It all started with ricotta.
A recipe would call for it, a sumptuous lasagna, perhaps, or possibly stuffed shells. Living on a tight budget in an expensive town meant no ricotta unless it was steeply discounted. (The day I found 99c ricotta on clearance was a very good day indeed.)
One day a couple of years ago, I wandered around the ‘Net, looking for something to do with a gallon of milk in my fridge that was woefully close to its expiration date. While I like my cereal, using up a gallon in 18 hours seemed a daunting proposition. I found my answer on a foodie site called eGullet: make ricotta.
It’s not true ricotta which is made from whey left over from making some other cheese, but it’s certainly close enough for me. Most cheesemaking, using as it does various molds, wild yeasts and other unsavory characters bebopping around in our atmosphere seemed rather scary to me at the time. Ricotta, with its simple instructions to bring milk to 180F then strain anything solid out, seemed foolproof.
Plus, a gallon of milk costs much less than a pound of ricotta and it would go bad anyway, I reasoned. What was the harm in experimenting?
It came out beautifully. Fluffy white curds of ricotta floated in a yellow sea of whey at the end of the time allotted. I scooped them out carefully, stopping to taste a bite here or there. It almost seemed a waste to cook this into a lasagna, to relegate it to merely a supporting character.
The lasagna never did get a chance to envelope my ricotta that day. Instead, I topped portions with honey and nuts to nibble on decadently with a favorite book. I made a ricotta souffle that I’d always wanted to try but never wanted to risk the money on an inferior brand that would taste more like plastic than cheese.
After that, I began to play more with cheese. When I wandered off to Latvia, I learned how to enjoy clotted cream, creme fraiche, biezpiens (known in the US as “quark”) and most importantly, kefir. Most of my cheesemaking right now consists of manipulating kefir in various ways to turn out soft cheesy spreads and quark for making Latvian-style pankukas.
Later this month, I’ll be working with another fast, easy cheese called “Jāņu siers” or “St. John’s cheese”, a Latvian caraway seed cheese made traditionally for Midsummer celebrations, or Jāņi. But that’s a tale for later.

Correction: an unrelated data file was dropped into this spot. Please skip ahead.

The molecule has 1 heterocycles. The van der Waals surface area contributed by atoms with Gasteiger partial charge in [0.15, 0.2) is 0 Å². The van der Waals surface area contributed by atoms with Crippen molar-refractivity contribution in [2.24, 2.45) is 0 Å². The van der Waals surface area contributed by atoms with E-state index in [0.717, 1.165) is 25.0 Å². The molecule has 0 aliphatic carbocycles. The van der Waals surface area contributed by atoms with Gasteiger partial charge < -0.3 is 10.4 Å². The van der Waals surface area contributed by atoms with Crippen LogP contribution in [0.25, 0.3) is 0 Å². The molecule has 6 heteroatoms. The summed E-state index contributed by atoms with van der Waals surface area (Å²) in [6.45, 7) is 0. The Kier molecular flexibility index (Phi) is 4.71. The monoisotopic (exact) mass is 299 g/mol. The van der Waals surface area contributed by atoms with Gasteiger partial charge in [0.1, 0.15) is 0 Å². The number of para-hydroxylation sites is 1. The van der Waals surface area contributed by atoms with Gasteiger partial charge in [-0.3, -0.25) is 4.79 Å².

Ricotta Cheese [printable recipe]
Yield: Approximately 200 g.
- 1 L whole milk1
- 250 mL buttermilk2
- 120 mL heavy whipping cream3 (optional)
- 1/4 tsp fine salt
Line a large colander or sieve with a clean cotton kitchen towel or cheesecloth, if you have it. Allow the edges to drape over the outside of the colander and place into a large bowl.
Combine the milks in a large, heavy stockpot. Attach a thermometer to the edge of the pan so that it extends at least 2 inches into the milk. Cook over medium-high heat until the thermometer registers 180F/77C (about 20 minutes), gently stirring occasionally. As soon as the mixture reaches 180F/77C, stop stirring as the whey4 and curds will begin to separate.
Continue to cook, without stirring, until the milk reaches 190F/88C. If you stir, the delicate curds that have formed will begin to break apart and your ricotta will become grainy. Immediately remove from heat and allow it to sit, undisturbed, for about 30 minutes.
Using a slotted spoon, gently remove curds to the colander. Allow them to drain5 for a couple of hours, though you can tie the cheesecloth together and hang it from your sink faucet, which can shorten draining times.
Scrape the ricotta into a bowl and sprinkle with salt, tossing gently with a fork to combine. Refrigerate.
- Use the best milk you can afford (or prefer) for the best tasting cheese. Skim or low-fat cheese will not make a great cheese. (Remember, fat is flavor!)
- Instead of buttermilk, it is possible to use citric acid (1/2 tsp per litre) or distilled vinegar (1 Tbsp per litre) after the milk reaches 180F.
- For creamy dessert-style ricotta, add a quarter-pint of heavy whipping cream to the litre of whole milk when you start for a richer and more decadent cheese.
- The leftover liquid, called whey, can be chilled and drank straight like my husband loves to do. It can also be used in place of buttermilk in recipes. A true ricotta is made from whey rather than milk but if you don’t make cheese on a regular basis, making it this way is quite a bit more accessible and tastes just as good.
- The longer the cheese drains, the drier it will be. Check on it periodically and remove it to the fridge when it’s at the consistency you prefer.